I only felt such a distinct presence of my mother’s a day or two after she died, and one other time, both of which I wrote about, at the time. The first “visit” came as I was riding my bike. For about a block, I “felt” her riding along beside me, on a bike of her own. She was much younger – in her 30’s or so – and conveyed a sense of joy and lightness to me as I rode, which I took as her way of letting me know that she was doing just fine on the “other side”, and that she was thankful for me being there at her side during her last 11 hours on “this side”. It was a definite sense of her presence, although I didn’t actually “see” her there. I could really feel her, and what she was doing. That was very real to me.
A couple of months after she died I had the most briliant sense of Mom, in the form of a dream. It was several days before we were to have her Memorial service for the family and close friends here in Virginia, followed by her Interment, joining Dad in Arlington Cemetery. It was one of those dreams that feels much more real than your normal dream. It came the night after I had learned that a dear friend and colleague from work, a lady my age, a brilliant scientist who I was supposed to have done a high level presentation with that day, had been struck and killed by a car while retrieving her mail from her rural mailbox.
In the dream, Linda awoke on a strange ocean beach, disoriented and confused as to why she was there, and what she was to do. Mom was strolling down the beach, and went right over to her to provided reassurance and comfort that she was right where she was supposed to be, and to offer her some guidance and support in learning her way around “there”. This felt as real to me as if I was right there witnessing it right on that beach. It was exactly the type of thing Mom spent much of her time alive doing, and it made perfect sense that she would continue to do that “there”. It also provided me some needed reassurance that Mom was o.k., because I was really worried about her. I have not worried since then.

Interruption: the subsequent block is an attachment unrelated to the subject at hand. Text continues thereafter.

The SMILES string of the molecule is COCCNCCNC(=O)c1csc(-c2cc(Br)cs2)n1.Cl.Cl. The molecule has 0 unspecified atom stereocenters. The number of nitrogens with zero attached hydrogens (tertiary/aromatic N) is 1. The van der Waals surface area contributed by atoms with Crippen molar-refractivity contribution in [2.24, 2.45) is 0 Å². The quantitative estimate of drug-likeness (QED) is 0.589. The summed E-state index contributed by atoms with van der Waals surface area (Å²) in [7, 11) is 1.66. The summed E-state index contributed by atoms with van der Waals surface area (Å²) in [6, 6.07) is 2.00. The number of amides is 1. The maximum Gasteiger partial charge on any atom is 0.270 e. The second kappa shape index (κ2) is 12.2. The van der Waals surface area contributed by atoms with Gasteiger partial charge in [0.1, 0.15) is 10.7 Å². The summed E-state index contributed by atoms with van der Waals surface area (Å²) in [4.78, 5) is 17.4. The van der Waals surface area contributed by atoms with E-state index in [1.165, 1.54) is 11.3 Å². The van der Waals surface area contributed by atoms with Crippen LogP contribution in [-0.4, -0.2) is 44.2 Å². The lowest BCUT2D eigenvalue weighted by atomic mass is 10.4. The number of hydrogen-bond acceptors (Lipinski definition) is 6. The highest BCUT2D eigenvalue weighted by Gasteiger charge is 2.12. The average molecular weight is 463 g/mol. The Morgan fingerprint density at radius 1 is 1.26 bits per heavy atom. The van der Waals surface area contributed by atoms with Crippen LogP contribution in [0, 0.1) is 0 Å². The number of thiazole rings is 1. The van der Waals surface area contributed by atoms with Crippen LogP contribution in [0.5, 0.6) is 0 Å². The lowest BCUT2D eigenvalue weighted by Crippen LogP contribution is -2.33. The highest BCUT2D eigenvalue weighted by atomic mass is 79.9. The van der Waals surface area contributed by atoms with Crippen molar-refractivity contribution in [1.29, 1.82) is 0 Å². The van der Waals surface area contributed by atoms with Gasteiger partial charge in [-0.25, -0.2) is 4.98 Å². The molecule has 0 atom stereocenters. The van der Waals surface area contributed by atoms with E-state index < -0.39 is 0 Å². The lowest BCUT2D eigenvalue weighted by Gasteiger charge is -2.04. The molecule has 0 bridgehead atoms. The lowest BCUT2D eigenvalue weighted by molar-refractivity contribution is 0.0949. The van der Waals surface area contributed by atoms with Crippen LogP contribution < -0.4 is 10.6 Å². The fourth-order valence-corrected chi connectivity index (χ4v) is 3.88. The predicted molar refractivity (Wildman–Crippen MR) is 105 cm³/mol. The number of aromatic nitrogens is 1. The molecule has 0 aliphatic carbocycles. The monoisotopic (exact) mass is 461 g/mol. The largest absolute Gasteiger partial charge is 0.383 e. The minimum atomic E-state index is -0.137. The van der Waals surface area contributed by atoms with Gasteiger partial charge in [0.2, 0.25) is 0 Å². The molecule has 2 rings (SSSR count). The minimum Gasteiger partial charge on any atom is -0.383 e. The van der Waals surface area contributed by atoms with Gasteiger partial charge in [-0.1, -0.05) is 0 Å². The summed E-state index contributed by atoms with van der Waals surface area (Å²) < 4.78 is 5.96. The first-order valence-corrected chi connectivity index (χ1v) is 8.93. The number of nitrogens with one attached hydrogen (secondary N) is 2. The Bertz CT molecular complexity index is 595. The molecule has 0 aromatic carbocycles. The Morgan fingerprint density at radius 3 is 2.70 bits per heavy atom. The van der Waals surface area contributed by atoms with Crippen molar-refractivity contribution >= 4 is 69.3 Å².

I’m re-reading the book “Zen and the Art of Motorcycle Maintenance”. In it, the narrator talks about “ghosts” as those things that are only in our minds. That being said, he compares ghosts to things like the law of gravity. Did that law always exist, or did it only come to be after Isaac Newton named it? His point was, the law of gravity is something that is only in our minds. Mathematics and Science – Time, for that matter – are all inventions of the mind. One might say they don’t actually exist – but, as we have become so dependent on them, in our minds, they are very real. Ghosts are the same way, according to his theory.
In the story, he is being followed, while he is actually following, a ghost of his past, a ghost he refers to as “Phaedrus”. He had actually had some sort of a psychological break at some point, which he barely recovered from to go on to live a relatively “normal” life. In the story, he has embarked on what he terms a Chautauqua (sha-TOK-wah), a journey to learn and discover something significant. It becomes clear that this chautauqua is his journey of discovering the part of him that has been missing since his “break”, to reunite that creative intelligence with this more stable, though shallower, current version of himself.
I had a lot of resistance to the story a year ago, when I first read it. It took me close to five months to finish reading it, as I would keep putting it down and not coming back to it for weeks at time, finding it very tedious to stay with. This reading, I can’t get enough of it. I am understanding and relating to it a lot more, now. I suspect it is because I have had a similar “chautauqua” with a ghost or two of my past, since then, that has left me feeling much more whole, and much less fearful of these “ghosts” of my past.
I also suspect this has something to do with why I can now write poetry again, after I could not even begin a poem for close to 33 years, since right before I began to recover from addiction.
That’s my ghost story. Sweet dreams!